Should play­ers be de­fined by a cham­pi­onship

The Compass - - SPORTS - Ni­cholas Mercer To the Point

Af­ter the Pitts­burgh Pen­guins hoisted the Stan­ley Cup as Na­tional Hockey League cham­pi­ons, you have to feel for the other guys.

Guys like Pa­trick Mar­leau and Joe Thorn­ton are the first pair to come to mind. That clip of Mar­leau watch­ing the cel­e­bra­tion un­fold­ing in front of him, with his face propped up by the stick in front of him and a look of ex­treme dis­ap­point­ment on his face, painted what the Cup meant to him.

Thorn­ton, Mar­leau and their team­mates were two games from help­ing them shed the ‘loser’ la­bel when it came to the play­offs. A win on the big­gest stage in pro hockey would’ve helped ce­ment them as le­git su­per­stars — I be­lieve they are, but what do I know — and pro­vide an an­swer to the ‘ Can they win the big one?’ ques­tion.

It hurts for them. They were this close to a cham­pi­onship and now they have to start over.

There is never a guarantee you can get back. That’s what makes start­ing over so painful.

Some­times, you’re lucky as a pro ath­lete and you get a cou­ple of cracks at a cham­pi­onship. For oth­ers, that one fi­nals ap­pear­ance in a ca­reer is the only time they’ve been in reach of a tro­phy.

They all strive for that one cham­pi­onship. They only want one, but of­ten times that es­capes them.

Pro sports are a grind. First, it’s the long reg­u­lar sea­sons; reg­u­lar trips across the coun­try and then comes the play­offs.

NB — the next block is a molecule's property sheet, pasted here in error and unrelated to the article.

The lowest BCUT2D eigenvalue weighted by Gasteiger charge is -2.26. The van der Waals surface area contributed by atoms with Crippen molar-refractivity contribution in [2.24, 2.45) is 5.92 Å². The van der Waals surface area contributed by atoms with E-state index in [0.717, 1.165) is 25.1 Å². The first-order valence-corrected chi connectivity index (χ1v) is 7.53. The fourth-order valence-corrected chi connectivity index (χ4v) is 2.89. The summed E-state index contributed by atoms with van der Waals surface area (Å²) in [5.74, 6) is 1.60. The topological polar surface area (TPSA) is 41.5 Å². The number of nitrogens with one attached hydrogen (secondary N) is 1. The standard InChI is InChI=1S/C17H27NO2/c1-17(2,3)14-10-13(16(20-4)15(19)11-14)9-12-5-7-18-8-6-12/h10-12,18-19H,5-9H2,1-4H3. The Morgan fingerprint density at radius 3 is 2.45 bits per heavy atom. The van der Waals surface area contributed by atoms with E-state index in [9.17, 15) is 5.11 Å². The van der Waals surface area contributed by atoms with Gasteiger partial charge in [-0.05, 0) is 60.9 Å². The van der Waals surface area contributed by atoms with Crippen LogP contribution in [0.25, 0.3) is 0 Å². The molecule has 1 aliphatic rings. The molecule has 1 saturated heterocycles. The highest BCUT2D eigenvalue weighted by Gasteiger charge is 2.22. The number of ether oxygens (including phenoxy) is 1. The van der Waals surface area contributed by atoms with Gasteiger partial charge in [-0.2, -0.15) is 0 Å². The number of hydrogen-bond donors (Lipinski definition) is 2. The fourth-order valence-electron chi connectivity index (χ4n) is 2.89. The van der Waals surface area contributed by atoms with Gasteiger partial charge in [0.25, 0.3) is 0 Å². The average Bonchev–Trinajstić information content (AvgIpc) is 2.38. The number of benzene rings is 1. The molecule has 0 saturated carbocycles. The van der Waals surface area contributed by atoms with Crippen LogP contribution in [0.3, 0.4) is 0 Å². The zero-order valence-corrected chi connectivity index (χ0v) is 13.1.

Mun­dane play­ers re­ally need it, but do the great ones?

Do the truly great play­ers of the game need to have that cham­pi­onship to val­i­date their ca­reers?

In my opin­ion, I don’t think it re­ally mat­ters to the great ones. Jim Kelly is a Hall of Fame quar­ter­back even though he whiffed on four straight NFL ti­tle games.

Karl Malone is the sec­ond high­est scorer in NBA his­tory, but he doesn’t have a cham­pi­onship. Does that make his ca­reer a waste?

No, def­i­nitely not. It goes for Charles Barkley and Reg­gie Miller too.

But, those are older ex­am­ples. Take Jarome Iginla for ex­am­ple. Great player, no ti­tles.

Got re­ally close with the Flames in 2004, but he hasn’t been back since. That doesn’t take away the fact, he’s a great player.

Carmelo An­thony may never reach the NBA Fi­nals and in the grand scheme of things, it re­ally doesn’t mat­ter.

The level th­ese guys played at dur­ing their ca­reers isn’t di­min­ished by not hav­ing a ti­tle.

The play­ers strive to be the best. It’s in­grained in their DNA.

They need it and they crave it. Their en­tire lives they’ve been the best and they need to reach that pin­na­cle or it’s a waste.

They need that long-last­ing value to put their ca­reers in per­spec­tive.

How­ever, the great ones shouldn’t be de­fined by cham­pi­onships. Their legacy shouldn’t be tied to a cham­pi­onship.

They all want one, but they don’t need it.

Would Michael Jor­dan’s ca­reer and im­pact on the game have been any less sig­nif­i­cant if he hadn’t won six cham­pi­onships?

Ni­cholas Mercer is a re­porter/pho­tog­ra­pher with The Com­pass in Car­bon­ear. He lives in Bay Roberts and can be reached at nmercer@cb­n­com­

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